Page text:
Cancer immunotherapy relies upon the ability of T cells to infiltrate tumors. The endothelium constitutes a barrier between the tumor and effector T cells, and the ability to manipulate local vascular permeability could be translated into effective immunotherapy. Here, we show that in the context of adoptive T cell therapy, antitumor T cells, delivered at high enough doses, can overcome the endothelial barrier and infiltrate tumors, a process that requires local production of C3, complement activation on tumor endothelium and release of C5a. C5a, in turn, acts on endothelial cells promoting the upregulation of adhesion molecules and T-cell homing. Genetic deletion of C3 or the C5a receptor 1 (C5aR1), and pharmacological blockade of C5aR1, impaired the ability of T cells to overcome the endothelial barrier, infiltrate tumors, and control tumor progression in vivo, while genetic chimera mice demonstrated that C3 and C5aR1 expression by tumor stroma, and not leukocytes, governs T cell homing, acting on the local endothelium. In vitro, endothelial C3 and C5a expressions were required for endothelial activation by type 1 cytokines. Our data indicate that effective immunotherapy is a consequence of successful homing of T cells in response to local complement activation, which disrupts the tumor endothelial barrier.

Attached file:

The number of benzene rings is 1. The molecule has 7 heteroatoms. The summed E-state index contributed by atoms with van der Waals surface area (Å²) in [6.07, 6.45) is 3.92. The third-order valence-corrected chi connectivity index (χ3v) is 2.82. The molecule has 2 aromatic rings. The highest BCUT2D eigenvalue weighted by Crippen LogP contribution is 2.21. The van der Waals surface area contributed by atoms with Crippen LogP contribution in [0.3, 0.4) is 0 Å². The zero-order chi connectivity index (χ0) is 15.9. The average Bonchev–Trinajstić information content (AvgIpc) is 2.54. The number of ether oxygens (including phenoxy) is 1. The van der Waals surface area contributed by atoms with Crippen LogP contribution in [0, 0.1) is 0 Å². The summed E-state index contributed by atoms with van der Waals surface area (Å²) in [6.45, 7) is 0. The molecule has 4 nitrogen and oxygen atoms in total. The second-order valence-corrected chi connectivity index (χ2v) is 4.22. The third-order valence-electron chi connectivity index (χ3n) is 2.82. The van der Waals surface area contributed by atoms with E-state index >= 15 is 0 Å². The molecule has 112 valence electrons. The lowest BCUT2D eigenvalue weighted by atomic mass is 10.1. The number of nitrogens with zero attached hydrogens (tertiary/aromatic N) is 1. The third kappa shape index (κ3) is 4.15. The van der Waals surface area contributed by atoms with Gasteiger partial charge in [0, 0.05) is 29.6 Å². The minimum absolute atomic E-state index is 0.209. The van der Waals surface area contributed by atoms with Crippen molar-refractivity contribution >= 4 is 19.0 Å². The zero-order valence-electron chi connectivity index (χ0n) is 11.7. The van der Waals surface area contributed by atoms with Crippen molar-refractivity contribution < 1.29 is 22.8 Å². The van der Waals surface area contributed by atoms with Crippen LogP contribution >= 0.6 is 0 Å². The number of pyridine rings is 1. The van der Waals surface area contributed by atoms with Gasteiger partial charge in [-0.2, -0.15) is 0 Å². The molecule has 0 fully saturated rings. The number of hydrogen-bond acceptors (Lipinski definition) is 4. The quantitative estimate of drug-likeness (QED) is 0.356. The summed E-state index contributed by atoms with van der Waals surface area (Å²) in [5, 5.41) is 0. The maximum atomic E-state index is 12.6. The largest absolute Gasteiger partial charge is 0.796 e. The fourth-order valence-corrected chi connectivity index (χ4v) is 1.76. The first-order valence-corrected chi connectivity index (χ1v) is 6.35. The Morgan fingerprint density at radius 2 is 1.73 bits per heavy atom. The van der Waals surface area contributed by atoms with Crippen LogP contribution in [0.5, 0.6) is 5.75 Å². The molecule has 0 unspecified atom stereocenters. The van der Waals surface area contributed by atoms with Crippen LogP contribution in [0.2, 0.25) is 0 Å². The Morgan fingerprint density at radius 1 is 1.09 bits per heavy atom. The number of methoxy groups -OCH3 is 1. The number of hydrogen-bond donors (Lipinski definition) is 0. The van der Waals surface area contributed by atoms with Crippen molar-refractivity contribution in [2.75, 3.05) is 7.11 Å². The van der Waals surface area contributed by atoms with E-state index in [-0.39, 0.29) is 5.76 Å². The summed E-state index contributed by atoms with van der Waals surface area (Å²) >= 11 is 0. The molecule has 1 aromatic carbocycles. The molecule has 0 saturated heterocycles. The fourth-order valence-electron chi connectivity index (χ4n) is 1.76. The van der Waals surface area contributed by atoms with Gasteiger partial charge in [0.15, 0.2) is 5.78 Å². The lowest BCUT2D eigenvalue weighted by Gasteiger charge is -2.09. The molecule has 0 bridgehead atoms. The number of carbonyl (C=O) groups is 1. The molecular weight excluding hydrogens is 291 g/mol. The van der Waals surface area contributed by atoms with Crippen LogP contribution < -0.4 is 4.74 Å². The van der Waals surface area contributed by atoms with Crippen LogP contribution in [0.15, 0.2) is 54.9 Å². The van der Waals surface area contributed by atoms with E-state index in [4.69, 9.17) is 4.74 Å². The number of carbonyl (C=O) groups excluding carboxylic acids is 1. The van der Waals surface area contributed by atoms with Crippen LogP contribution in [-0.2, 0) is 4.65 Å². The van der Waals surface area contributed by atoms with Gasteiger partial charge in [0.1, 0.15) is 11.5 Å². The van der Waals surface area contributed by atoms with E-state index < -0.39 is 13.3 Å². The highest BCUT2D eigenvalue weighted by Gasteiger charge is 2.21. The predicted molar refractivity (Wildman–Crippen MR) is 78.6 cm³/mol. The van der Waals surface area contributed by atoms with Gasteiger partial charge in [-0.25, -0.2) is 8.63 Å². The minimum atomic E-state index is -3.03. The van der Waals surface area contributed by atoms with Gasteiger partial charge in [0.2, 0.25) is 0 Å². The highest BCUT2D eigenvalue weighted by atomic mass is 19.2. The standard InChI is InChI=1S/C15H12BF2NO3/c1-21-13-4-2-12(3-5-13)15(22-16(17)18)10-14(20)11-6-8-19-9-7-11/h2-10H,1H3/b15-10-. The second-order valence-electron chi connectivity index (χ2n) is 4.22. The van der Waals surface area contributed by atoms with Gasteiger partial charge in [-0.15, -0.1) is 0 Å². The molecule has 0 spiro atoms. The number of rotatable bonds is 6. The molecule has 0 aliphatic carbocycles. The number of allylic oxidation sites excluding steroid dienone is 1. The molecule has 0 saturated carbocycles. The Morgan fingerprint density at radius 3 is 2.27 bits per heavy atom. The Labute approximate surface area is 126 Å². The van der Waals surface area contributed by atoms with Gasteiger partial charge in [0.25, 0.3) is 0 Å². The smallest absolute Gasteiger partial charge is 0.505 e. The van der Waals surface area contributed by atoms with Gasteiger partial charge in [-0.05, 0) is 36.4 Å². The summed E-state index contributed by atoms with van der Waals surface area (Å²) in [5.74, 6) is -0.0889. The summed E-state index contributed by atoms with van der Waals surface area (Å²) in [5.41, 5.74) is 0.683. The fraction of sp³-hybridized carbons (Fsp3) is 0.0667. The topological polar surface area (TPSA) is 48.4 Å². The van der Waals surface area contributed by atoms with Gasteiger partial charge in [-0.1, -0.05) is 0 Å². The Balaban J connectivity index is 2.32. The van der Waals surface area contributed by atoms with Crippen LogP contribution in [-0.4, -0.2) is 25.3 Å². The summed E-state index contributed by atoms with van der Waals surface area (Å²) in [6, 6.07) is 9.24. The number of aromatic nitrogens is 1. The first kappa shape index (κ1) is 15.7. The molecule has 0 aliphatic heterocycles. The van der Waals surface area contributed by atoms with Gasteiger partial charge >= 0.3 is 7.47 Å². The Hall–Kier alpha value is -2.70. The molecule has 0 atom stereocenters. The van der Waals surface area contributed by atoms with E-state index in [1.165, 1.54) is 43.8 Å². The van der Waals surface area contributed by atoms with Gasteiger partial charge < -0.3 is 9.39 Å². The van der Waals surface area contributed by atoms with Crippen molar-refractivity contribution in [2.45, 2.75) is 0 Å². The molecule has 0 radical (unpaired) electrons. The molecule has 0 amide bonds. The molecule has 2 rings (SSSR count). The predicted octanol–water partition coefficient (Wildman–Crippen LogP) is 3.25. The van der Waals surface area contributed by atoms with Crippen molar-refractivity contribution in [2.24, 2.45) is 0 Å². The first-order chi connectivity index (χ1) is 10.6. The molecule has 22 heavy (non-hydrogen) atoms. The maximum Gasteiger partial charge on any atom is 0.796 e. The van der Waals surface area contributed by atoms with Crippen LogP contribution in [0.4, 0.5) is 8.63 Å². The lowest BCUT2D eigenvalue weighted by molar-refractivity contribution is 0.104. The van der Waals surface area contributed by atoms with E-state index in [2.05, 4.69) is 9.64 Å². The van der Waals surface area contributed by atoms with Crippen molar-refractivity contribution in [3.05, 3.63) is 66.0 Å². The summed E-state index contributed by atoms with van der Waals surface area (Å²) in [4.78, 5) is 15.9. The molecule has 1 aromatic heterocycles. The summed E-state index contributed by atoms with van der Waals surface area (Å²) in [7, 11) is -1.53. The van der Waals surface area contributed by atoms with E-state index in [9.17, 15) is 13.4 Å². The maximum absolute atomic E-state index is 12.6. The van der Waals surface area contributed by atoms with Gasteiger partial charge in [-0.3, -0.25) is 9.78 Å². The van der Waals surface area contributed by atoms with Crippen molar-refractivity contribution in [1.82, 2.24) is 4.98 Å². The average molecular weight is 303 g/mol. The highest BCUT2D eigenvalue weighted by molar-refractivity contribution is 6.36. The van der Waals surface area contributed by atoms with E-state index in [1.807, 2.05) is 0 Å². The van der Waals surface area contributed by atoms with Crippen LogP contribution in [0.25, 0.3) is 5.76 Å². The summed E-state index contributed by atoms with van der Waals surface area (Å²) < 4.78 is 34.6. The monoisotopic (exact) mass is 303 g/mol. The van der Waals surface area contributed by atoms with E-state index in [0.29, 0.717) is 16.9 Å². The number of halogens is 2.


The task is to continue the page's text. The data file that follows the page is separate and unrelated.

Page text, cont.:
Keywords: C5a; Cancer; complement; endothelium; immunotherapy.